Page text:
Edited to Add (8/31/16 7:23am): It occurs to me, too, now that many people who feel offended by Kaepernick sitting during the national anthem feel strongly about the symbols of our country. It’s possible that these symbols – the song, the flag – only represent the things that are good about the United States. And that’s not inherently wrong. But it is narrow-minded. Clearly the song and the flag do not mean the same things to Colin Kaepernick as they do to many vocal people on social media. And symbols can mean different things to different people. But I think there’s a big problem in assuming conformity – that the symbols do and should mean the same things to all people. Because that leaves no room for differing viewpoints to be voiced and heard, and without that, we live in an echo chamber. Without dissent, the right to free speech seems meaningless.

Shakespeare and Straight Outta Oz: A Case for Pop Culture in the Classroom

My spouse and I recently saw a production of The Complete Works of William Shakespeare, Abridged at the local university. To be honest, I wanted to see it because my twin sister and I did it as a speech cut for duo interpretation our senior year of high school. I realize now how many of the jokes went over my head at the time!

More importantly, I realized how many things about Shakespeare are still deeply embedded in our culture. Turns of phrases like “my kingdom for a horse” and “to thine own self be true.” Characters like Iago from Othello remind me of political figures currently looming large. Narratives like from Romeo and Juliet have surfaced across cultures throughout all of history, and the lessons we mine from them depend on our context.

I first read Shakespeare when I was in fifth grade, perhaps. I first studied and learned some in class in ninth grade, then again in twelfth grade. We touched on some Shakespeare in some of my college courses, and I was in a couple productions of Shakespeare comedies at that time as well.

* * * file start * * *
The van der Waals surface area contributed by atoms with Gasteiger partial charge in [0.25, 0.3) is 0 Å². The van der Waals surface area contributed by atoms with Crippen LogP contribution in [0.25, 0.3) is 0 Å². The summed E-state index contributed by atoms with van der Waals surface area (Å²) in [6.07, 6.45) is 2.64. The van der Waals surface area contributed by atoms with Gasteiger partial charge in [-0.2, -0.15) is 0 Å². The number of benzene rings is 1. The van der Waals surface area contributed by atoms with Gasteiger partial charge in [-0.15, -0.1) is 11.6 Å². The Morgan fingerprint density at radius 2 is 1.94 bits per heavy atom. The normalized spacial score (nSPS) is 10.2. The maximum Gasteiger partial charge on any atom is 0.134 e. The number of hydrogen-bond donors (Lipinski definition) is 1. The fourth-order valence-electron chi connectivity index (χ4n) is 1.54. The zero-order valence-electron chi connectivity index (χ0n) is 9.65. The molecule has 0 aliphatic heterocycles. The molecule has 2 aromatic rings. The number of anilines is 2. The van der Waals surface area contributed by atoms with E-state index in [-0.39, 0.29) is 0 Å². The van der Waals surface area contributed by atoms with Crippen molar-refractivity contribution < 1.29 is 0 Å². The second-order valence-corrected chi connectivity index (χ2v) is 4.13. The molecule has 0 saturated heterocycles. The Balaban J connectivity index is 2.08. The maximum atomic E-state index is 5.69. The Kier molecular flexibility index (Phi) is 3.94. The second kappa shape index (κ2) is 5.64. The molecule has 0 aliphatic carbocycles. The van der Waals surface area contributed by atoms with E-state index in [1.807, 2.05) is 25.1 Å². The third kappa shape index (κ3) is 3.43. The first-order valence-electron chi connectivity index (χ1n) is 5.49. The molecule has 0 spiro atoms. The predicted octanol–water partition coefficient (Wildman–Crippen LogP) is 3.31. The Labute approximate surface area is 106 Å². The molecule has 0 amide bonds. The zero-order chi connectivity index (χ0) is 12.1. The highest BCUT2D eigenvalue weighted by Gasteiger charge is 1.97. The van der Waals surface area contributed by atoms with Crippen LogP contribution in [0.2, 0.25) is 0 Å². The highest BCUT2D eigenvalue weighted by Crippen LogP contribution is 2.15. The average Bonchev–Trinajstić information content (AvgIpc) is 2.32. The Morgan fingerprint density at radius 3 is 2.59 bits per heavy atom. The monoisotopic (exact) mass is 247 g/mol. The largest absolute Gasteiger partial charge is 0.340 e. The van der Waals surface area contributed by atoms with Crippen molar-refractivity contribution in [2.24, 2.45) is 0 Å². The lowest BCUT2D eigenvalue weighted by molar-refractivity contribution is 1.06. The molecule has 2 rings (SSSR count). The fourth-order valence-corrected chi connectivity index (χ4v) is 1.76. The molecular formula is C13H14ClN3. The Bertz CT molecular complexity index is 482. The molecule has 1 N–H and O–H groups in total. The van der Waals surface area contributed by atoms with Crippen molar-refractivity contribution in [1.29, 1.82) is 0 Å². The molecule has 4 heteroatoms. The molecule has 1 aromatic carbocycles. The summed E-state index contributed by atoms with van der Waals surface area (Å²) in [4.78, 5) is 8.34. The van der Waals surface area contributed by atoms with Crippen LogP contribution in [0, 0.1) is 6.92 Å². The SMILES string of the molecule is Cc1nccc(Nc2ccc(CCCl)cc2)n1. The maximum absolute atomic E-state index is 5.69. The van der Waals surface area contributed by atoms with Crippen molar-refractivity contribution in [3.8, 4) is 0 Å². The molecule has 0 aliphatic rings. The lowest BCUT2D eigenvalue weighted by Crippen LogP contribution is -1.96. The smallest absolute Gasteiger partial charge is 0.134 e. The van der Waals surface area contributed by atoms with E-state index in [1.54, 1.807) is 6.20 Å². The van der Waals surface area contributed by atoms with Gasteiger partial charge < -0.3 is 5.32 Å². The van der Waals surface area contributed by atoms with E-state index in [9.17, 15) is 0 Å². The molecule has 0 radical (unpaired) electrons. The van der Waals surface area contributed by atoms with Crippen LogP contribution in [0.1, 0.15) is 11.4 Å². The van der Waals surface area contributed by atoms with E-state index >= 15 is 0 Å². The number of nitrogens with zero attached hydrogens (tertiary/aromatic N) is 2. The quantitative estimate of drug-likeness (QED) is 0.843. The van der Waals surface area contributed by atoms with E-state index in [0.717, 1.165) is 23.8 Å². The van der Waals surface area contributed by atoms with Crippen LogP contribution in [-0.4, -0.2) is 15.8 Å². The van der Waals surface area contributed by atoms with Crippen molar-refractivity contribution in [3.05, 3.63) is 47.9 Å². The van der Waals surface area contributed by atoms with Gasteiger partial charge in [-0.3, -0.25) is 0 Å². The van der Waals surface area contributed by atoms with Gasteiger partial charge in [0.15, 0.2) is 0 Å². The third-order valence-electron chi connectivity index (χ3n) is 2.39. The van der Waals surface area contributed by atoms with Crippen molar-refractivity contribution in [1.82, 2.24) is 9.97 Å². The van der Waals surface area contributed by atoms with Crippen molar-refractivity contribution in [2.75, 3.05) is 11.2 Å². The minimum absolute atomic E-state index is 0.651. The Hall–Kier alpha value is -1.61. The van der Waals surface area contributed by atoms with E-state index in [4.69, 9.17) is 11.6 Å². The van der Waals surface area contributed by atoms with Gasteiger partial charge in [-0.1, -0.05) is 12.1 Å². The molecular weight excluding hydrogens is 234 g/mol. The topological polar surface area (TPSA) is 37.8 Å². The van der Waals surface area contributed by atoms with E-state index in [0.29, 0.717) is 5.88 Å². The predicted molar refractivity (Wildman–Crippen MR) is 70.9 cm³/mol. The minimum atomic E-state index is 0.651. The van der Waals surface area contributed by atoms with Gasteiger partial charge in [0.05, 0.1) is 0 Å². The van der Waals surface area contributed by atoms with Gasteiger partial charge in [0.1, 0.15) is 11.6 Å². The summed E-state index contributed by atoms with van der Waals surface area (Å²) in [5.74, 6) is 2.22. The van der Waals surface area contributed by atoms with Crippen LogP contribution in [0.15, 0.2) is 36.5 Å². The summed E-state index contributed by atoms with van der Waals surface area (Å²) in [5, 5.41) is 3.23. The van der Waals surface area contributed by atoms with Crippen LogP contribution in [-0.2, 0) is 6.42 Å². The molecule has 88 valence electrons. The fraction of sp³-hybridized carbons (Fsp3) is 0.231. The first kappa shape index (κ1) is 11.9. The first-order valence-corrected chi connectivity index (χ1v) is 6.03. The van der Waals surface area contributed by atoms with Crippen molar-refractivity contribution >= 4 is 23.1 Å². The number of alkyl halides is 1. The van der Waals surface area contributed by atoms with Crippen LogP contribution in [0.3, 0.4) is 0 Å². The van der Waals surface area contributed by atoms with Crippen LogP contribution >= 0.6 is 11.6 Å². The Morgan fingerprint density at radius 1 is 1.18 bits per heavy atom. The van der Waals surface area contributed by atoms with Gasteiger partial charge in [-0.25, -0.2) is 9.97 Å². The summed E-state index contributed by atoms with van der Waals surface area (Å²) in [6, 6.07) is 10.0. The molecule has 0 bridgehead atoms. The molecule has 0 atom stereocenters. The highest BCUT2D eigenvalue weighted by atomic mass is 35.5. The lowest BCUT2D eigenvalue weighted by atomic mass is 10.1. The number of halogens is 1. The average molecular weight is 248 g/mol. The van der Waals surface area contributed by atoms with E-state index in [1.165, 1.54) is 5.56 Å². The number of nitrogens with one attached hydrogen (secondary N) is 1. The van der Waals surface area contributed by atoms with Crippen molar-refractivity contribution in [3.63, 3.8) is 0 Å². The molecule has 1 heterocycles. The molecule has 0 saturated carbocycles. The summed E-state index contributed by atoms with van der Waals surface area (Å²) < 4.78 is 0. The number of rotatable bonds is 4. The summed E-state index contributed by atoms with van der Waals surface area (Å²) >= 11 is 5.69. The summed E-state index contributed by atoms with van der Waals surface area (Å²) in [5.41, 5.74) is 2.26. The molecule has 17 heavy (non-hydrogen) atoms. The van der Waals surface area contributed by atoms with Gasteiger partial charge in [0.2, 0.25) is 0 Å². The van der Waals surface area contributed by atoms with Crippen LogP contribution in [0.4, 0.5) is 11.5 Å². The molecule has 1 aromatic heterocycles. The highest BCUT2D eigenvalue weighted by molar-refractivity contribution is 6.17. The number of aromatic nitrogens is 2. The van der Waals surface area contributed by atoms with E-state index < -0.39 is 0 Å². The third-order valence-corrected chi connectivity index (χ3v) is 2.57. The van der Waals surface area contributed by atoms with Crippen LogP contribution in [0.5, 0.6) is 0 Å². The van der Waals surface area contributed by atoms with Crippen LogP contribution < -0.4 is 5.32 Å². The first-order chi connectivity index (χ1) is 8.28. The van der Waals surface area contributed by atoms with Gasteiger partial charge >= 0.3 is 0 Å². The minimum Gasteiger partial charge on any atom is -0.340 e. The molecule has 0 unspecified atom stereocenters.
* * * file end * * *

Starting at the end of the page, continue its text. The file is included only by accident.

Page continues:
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I’ve seen adaptations like Ten Things I Hate About You and She’s the Man. Things inspired or influenced by Shakespeare like The Lion King and House of Cards. I’ve seen hundreds (yes, literally hundreds) of Bollywood movies and I think about the structural similarities between those and Shakespeare’s contemporary stage productions.

When we teach Shakespeare, we’re teaching students to notice some of the water we swim in – things like references and vocabulary words that we might otherwise take for granted. And when we take them down for deeper dives through such material, we’re hopefully helping them to pay attention and interpret meanings for themselves.

And that brings me to “Straight Outta Oz” by Todrick Hall.

(Some language and visuals in the links may not be appropriate for work or classroom, depending on your work/school culture.)

So, yes, I’m running for president of awkward transitions.

“Straight Outta Oz” is an album by Youtube star Todrick Hall. While I think all the songs on this particular album are original, he has built a large following for himself by playing around with pop culture. Disney princesses singing a medley of Nicki Minaj songs and retelling Alice in Wonderland to a soundtrack of Taylor Swift. So it seems a natural choice for him to use an iconic piece of media – The Wizard of Oz – as the vehicle to tell his own life story.

toddyuzo